In the Catskill Mountains in southeastern New York state, USA, scientists have discovered a set of fossilized tree root systems, dating back 386 million years. This is considered the oldest known forest in the world.
Ruins of an ancient forest have been identified at a quarry near Cairo, New York, USA. The fossils have been dated to 386 million years old, making them the oldest known fossils.
According to scientists, the new site not only tells us more about how Earth’s climate has changed over time, but also evidence that forests evolved 2 to 3 million years earlier than previously thought. before. The findings were published recently in the journal Current Biology and New Scientist.
“Charles was just walking across the floor of the quarry and he noticed these large root structures are very special,” said Christopher Berry at Cardiff University in the UK – the find involved Charles Ver Straeten at the New State Museum York, who discovered the first fossils in 2008.
The researchers found three types of trees at the site – evidence that the ancient forests consisted of several different species of trees. One of them, belonging to the genus Archeopteris, has roots reaching up to 11 meters long. This species is similar to modern conifers and was the first known to have evolved flattened green leaves.
At an abandoned quarry near the town of Cairo, New York, scientists suddenly discovered the remains of the oldest forest that has ever existed in Earth’s history.
This discovery is considered a turning point in the history of the formation of life on the planet. When old trees develop clusters of roots like these, they consume them to remove carbon dioxide (CO2) from the atmosphere and lock it in.
Previously, the oldest Archaeopteris fossils found were dated to no more than 365 million years old, Berry said. Exactly when this plant evolved into a modern tree is still unclear.
But now, the discovery in Cairo suggests that Archaeopteris began its transition about 20 million years ago, said Patricia Gensel, a paleontologist at the University of North Carolina.
“The size of those root systems has really changed the way we look,” she said. By 20 years ago, researchers thought that trees with such large and complex root systems did not develop so early in geological history.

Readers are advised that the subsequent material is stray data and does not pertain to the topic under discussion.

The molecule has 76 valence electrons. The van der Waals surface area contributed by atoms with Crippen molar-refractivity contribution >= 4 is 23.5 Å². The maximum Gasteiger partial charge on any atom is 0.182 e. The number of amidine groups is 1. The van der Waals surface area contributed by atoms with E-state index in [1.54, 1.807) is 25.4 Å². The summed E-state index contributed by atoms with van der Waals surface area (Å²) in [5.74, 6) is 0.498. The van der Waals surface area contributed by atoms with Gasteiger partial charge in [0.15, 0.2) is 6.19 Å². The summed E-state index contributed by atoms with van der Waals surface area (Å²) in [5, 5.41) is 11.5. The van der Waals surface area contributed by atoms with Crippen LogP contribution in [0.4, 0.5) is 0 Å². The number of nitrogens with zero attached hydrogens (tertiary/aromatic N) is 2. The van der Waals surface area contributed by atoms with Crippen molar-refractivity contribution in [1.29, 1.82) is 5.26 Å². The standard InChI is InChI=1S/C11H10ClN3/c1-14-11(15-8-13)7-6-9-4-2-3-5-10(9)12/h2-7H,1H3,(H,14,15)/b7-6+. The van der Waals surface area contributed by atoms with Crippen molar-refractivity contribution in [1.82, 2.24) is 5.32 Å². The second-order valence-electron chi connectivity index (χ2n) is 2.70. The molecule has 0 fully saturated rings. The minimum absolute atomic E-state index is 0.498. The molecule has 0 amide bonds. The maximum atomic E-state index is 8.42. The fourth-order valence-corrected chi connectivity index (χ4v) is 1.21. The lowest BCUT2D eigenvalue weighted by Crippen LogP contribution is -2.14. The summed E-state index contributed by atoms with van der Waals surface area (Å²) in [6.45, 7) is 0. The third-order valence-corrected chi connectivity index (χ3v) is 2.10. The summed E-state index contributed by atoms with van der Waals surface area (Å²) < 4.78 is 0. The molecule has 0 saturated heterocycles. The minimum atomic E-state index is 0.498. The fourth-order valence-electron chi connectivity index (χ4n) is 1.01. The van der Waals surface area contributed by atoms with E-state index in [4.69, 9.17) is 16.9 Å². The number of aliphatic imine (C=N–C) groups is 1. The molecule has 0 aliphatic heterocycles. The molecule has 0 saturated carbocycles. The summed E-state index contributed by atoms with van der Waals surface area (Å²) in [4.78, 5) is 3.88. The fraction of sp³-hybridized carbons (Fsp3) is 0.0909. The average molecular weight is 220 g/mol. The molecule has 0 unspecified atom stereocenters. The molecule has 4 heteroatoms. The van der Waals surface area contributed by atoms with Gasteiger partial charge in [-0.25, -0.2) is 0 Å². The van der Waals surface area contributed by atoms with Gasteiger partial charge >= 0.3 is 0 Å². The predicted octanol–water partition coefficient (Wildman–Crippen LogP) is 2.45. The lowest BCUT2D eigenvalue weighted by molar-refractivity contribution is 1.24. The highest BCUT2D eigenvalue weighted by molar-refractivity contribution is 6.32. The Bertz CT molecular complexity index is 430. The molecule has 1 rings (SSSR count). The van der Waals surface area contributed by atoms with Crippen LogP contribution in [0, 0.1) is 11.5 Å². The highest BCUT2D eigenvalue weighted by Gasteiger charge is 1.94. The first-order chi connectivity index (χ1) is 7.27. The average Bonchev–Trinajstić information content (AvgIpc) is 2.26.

Archaeopteris not only incubates and nurtures the life, the creatures around him, but also helps promote the process of life evolving and covering all over the Earth.
“Archaeopteris seems to reveal the beginnings of the future of what forests will eventually become,” said William Stein, a biologist at Binghamton University in New York and lead author of the new study. Based on what we know from earlier fossil body fossil evidence of Archaeopteris, and now from the root evidence that we’ve added, these plants have evolved very rapidly relative to plants. Although still significantly different from modern tree species, Archaeopteris seems to indicate the future evolutionary path of forests at that time.”
Stein and his team also discovered evidence of “scaly plants” of the class Lycopsida – trees that are only thought to have existed in the Carboniferous period millions of years later, at the end of the Devonian period. The new findings therefore provide evidence that forests evolved much earlier than previously known.
Christopher Berry, a paleontologist at Cardiff University, UK, said the quarry floor the team found was about half the size of a rugby field. It was a layer cut across just below the surface of the ancient forest.
In fact, when looking at the age of the forest, we can know that at the time when it was most powerful, on Earth there were no birds, terrestrial vertebrates and even animals. dinosaur. These species only appeared and developed 150 million years after this forest appeared.
However, this forest is not a place where no animals live. Instead, it is likely inhabited by millipedes and other insects. “It’s funny to think about a forest without big animals,” Chris Berry, a paleontologist at Cardiff University and a co-author of the new study, told The Guardian.
Forests and their evolution have played a central role in shaping our planet’s climate and ecosystems. By capturing carbon dioxide, forests have reduced levels of greenhouse gases to modern-day levels, significantly cooling the planet. According to Sandy Hetherington at the University of Oxford, fossil research can help provide clues about the relationship between deforestation and modern climate change.
“Understanding how this has happened in the past is important for predicting what will happen in the future due to climate change and deforestation,” she said.